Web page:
implicitly assumed that the intermediate cash flows
from a project are reinvested at
the opportunity cost of capital.
Internal Rate of Return Criterion The internal rate of return,
IRR is a discounted rate of return measure derived
directly from knowledge of a project’s cash flow pattern.
The IRR is the discount rate that makes the excess
market value, NPV, of a project Php0.00

Alternatively, the IRR is the discount rate that

makes the present value of an investment’s
cash inflows (PVINFLOWS ) equal to the present
value of its cash outflows (PV outflows ).
Stated algebraically, IRR is the discount rate that causes:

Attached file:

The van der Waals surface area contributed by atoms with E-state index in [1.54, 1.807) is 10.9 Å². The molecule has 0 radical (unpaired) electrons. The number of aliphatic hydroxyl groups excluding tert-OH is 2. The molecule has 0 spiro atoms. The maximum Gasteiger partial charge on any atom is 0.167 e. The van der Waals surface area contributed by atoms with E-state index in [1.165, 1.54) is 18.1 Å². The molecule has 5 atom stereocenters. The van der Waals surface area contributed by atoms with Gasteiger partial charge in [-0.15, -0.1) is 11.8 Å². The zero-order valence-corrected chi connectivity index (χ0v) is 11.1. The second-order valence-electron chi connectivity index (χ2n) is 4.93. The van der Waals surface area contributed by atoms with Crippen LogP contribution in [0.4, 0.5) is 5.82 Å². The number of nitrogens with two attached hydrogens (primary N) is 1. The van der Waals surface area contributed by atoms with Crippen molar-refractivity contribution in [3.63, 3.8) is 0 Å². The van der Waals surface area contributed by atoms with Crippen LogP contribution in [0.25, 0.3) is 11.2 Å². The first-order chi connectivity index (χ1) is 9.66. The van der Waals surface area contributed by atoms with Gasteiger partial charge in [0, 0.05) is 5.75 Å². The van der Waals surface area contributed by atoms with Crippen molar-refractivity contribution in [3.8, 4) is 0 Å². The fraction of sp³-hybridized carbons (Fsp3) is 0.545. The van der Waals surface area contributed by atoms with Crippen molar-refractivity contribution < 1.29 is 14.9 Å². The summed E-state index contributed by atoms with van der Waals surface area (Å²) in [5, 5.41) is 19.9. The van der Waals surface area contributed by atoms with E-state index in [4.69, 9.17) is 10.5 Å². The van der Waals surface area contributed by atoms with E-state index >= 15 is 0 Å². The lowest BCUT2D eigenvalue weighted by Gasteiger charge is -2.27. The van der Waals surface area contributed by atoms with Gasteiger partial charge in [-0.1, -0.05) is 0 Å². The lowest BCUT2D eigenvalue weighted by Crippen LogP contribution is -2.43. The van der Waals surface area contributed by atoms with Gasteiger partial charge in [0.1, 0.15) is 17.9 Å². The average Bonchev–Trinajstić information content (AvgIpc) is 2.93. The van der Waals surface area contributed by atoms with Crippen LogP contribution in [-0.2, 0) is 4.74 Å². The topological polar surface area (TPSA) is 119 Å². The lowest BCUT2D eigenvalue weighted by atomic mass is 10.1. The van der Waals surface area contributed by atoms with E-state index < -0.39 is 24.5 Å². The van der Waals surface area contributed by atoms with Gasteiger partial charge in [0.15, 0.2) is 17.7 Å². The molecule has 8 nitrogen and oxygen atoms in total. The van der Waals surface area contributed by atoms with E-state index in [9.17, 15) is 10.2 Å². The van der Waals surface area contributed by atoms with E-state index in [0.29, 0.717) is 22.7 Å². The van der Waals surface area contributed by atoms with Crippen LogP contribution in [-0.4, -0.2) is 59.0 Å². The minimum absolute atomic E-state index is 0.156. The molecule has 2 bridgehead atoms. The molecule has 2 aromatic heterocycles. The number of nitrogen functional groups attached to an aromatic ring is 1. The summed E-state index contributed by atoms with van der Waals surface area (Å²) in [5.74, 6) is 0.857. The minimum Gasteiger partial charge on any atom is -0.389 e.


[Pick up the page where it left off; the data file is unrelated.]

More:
NPV = PVINFLOWS - PV outflows = 0.

Profitability Index. Another discounted cash flow
criterion used to evaluate capital
budgeting projects is the profitability
index or benefit-cost-ratio. The profitability index,
PI is simply a different way of presenting
the same information that the NPV provides.
The NPV is the difference between the PVs
of the cash inflows and the cash outflows,
and the PI is the ratio of these two values:

PI = [PVINFLOWS ] / [PV outflows ]

The PI rule accepts projects if PI > 1

and rejects projects if PI < 1.
anagers’ choices of capital budgeting techniques

recent survey of the 100 largest companies

n the Fortune 500 industrial firms list

roduced the following results:

all of the firms responding to the survey used

ome form of time-value discounting with 99%

f firms using NPV or IRR as either their primary

r secondary evaluative method.